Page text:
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1. Posted by lucyl77 (Budding Member 5 posts) 11y

Hi, I'm planning to travel from Santiago to Peru next March, however I've been told that its very difficult to get by without speaking Spanish. Is this true?

2. Posted by chemukh (Full Member 132 posts) 11y

Do you plan to travel by land?

3. Posted by Rach-a (Respected Member 368 posts) 11y

Speaking Spanish will help you alot in South America!! I went assuming most people would speak English and left wishing I'd made more of an effort with the language!! However you can easily get Spanish lessons in Chile and Peru for reasonable prices which I would recommend!! However regarding the level of difficulty travelling around, I first got round Santiago etc. uttering from a phrase book and did just about make it round - I would say it was half the fun at first but some people might say it would be awfully frustrating!! It depends on how comfortable you feel travelling around with people not knowing what the heck you are saying and vice versa!! My advice is to try and learn some basic Spanish before you go - it will help you alot but if not you can still have the option of learning when you get there!! Also if you know more of the language it is a better cultural experience also!!!

4. Posted by lucyl77 (Budding Member 5 posts) 11y

I was planning to travel over land, but have since been told with my limited Spanish & only a month to travel it would be more beneficial to go on an organised tour. What do you think?

5. Posted by chemukh (Full Member 132 posts) 11y

I asked because poeple who sell bus tickets usually don't speak english, at least no more than "Hello, my name is...".

When I was in France, without speak a single word of french (and I still don't know if french people doesn't know to speak english or they just don't wanted to) helped me a lot to carry a map, I pointed the place with the finger and the rest was a mix between gestures and subconcient comunication.

6. Posted by snatterand (Travel Guru 454 posts) 11y

Learn some Spanish! It's really easy. And seriously, far too many people with English as their first language speak ONLY English! Come on, the rest of the world are forced to learn at least one second language, and in Sweden most people go for i third one as well. It helps a lot when travelling!
//Susanna

7. Posted by gozub (Inactive 11 posts) 11y

Hola, I'm from ViƱa del Mar, Chile.

Yes, it's true, most people here don't speak english (in fact, I don't speak very well). But... i think it's not so dificult to travel without speak spanish. At least, here in Chile the buses lines works very good (as well as european buses) and you don't need to say more than "un pasaje a Arica" (one ticket to Arica).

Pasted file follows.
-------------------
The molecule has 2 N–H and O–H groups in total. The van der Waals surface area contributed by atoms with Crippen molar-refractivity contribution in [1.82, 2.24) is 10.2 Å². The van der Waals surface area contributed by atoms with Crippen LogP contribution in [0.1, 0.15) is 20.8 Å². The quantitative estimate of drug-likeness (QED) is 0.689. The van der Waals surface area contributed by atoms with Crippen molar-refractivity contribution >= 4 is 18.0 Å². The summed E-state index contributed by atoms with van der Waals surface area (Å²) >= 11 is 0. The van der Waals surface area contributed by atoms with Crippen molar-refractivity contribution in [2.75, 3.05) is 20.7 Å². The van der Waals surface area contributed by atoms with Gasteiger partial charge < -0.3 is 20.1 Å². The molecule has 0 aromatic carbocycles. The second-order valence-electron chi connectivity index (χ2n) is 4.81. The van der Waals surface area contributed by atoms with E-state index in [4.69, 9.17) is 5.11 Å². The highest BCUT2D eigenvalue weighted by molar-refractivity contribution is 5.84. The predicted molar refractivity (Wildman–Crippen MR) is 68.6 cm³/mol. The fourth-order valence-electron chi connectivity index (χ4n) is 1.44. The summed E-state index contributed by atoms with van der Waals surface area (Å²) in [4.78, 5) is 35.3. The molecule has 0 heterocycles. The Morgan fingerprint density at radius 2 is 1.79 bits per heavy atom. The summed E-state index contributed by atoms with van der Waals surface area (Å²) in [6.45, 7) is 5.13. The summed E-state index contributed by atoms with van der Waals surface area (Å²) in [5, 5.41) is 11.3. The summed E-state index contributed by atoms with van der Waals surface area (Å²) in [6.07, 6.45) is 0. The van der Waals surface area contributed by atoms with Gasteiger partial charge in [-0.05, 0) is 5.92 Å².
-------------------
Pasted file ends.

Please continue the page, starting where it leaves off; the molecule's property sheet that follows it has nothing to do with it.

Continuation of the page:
I recomend you to buy a spanish basic book, to learn to say some basic words.

8. Posted by janszham (Full Member 35 posts) 11y

Of course a bit of spanish will help you a lot but don't be put of by not knowing very much. Chile and Peru are very touristy countries and you will probably find somebody who speaks a bit of english and as said before me: with a little frasebook you will get along fine.
On the other hand you have enough time to learn a bit. Spanish in 3 months is a very good book.
Good Luck!

9. Posted by lucyl77 (Budding Member 5 posts) 11y

I'm also planning to travel through Bolivia as i've heard good things about the country, do you think the lack of knowledge of spanish & also the political side would be a problem?

10. Posted by wotthefiqh (Inactive 1447 posts) 11y

My wife and I did a 3 month backpack through South America, Cuba and Mexico starting late January this year, and our Spanish was almost non-existent. A good phrase book is a must, and many young south americans understand and speak some English.
Hell, I spent a month backpacking Japan in 1983 and only knew 3 phrases (good morning, thank you and one more beer please). The Japanese phrase book got a flogging, and so did the 'one more beer please'.
We were going to take the bus from Arica in northern Chile to La Paz round about late February 2005, stopping at Putre for a days altitude acclimatisation, but the Bolivian workers/peasants had closed the border and had barricades up in quite a few cities, La Paz included. We had to fly from Arica to La Paz, and getting out of La Paz to Copacabana on Lake Titicaca at 3 a.m. on a minibus was pretty hairy. Got stopped at one barricade on La Paz outskirts and the protesters wouldn't let us past. Driver backed up about 200 metres, switched his lights off and barrelled down a narrow alley and through slums, garbage tips and rough ground to get us past the barricade.
Met some fellow Aussies 2 days later in Copacabana who had also been stopped at the barricade the night before, and had to hump their backpacks about 8 kilometres down the road before finding a vehicle to take them the rest of the way. Lugging 30 Kgs on your back for 8 kms at 3,000+ metres up in the Andes is a young persons job!!!
Really liked Bolivia and La Paz, and Copacabana, Lake Titicaca and Isla del Sol were delightful.
Whichever way you go, ENJOY.

Anthony

P.S. I took pills for altitude sickness before leaving Arica and they were worth the expense. Had just reached the Immigration desk in La Paz airport and one of my fellow passengers was already in a wheelchair sucking oxygen through a mask. Hot coca leaf tea and chewing coca leaves seems to help as well.

P.P.S. San Pedro de Atacama was fantastic. Spent 3 nights there and intend going back so we can take the 4 day 4 wheel-drive to Uyuni in Bolivia. Talked to a guy in Arequipa who had done the trip and he said it was awesome, especially as it had rained just before his trip and the massive salt flats shimmered in the sunlight.
God I can rabbit on!!!